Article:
To be able to establish a good travel expense management process, a structured analysis phase is crucial. Performing an effective analysis of the expense-related data benefits the company in a range of ways, such as better cash flow management, reducing fraud, better financial forecasts and optimizing negotiations with suppliers.
The first phase of basic analysis involves checking the expense reports themselves. Identifying questionable claims, potential errors and cases of fraud. It is calculated that around 10% of expense reports received are approved, despite not complying with the company’s expense policy. This occurs because the process of reviewing an expense report takes time and can easily become an overwhelming task if the entire team’s reports need to be checked.
To be frank, in most cases, the revision process ends up being limited to taking a sample of the expense reports received and analysing these only. Unless they raise alarm bells, the rest are reviewed superficially and approved without question. If we want to be thorough, there are tools that automate this process, verifying that each entry on the expense report complies with the company’s policy.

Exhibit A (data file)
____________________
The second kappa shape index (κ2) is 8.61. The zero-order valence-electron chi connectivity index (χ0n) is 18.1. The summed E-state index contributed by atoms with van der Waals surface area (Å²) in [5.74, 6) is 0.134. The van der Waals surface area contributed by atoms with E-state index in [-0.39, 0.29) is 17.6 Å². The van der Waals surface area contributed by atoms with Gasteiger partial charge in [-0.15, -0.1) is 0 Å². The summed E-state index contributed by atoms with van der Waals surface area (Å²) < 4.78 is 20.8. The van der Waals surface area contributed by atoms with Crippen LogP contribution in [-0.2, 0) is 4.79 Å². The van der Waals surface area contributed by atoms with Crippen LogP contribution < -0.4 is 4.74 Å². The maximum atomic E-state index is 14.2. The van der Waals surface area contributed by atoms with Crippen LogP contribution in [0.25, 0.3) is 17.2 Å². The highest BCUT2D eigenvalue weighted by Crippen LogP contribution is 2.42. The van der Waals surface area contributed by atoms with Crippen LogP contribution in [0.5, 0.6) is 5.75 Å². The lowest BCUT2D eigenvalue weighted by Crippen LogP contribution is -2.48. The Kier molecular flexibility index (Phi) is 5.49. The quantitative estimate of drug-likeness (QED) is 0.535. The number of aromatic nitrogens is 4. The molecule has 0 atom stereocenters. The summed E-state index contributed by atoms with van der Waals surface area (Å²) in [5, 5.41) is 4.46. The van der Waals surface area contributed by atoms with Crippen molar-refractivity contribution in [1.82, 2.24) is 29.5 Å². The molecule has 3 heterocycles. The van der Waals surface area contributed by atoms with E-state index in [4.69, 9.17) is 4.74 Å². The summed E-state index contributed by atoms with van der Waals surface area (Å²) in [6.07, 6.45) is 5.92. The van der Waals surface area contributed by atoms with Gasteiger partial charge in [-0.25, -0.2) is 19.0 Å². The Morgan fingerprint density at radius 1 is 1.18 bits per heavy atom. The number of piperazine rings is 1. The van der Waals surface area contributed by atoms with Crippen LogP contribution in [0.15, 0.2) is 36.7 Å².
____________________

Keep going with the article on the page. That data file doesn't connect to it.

Effectively checking the expense reports is certainly the first phase of analysis but, for proper management, our inspections need to extend far beyond this. The recurring problem for analysing business expenses is that all of the information required is fragmented. Information from employees, from banks in relation to credit cards, from suppliers, etc. Of course, there are plenty of Business Intelligence tools available with valuable functionalities in terms of analysis, but having all of this information to input into these tools is no easy task.
This is by no means an insignificant project, but integrating all of the information related to the process so that it can be incorporated into the company’s decision-making can be extremely useful. A comprehensive analysis enables companies to detect expense patterns and their evolution over time, identify trouble spots and take corrective measures to rectify them. This may even lead to redesigning the company’s expense policy, which should never be seen as a ‘sacred cow’. Applying changes based on experience and verified data is a completely healthy thing for companies to do.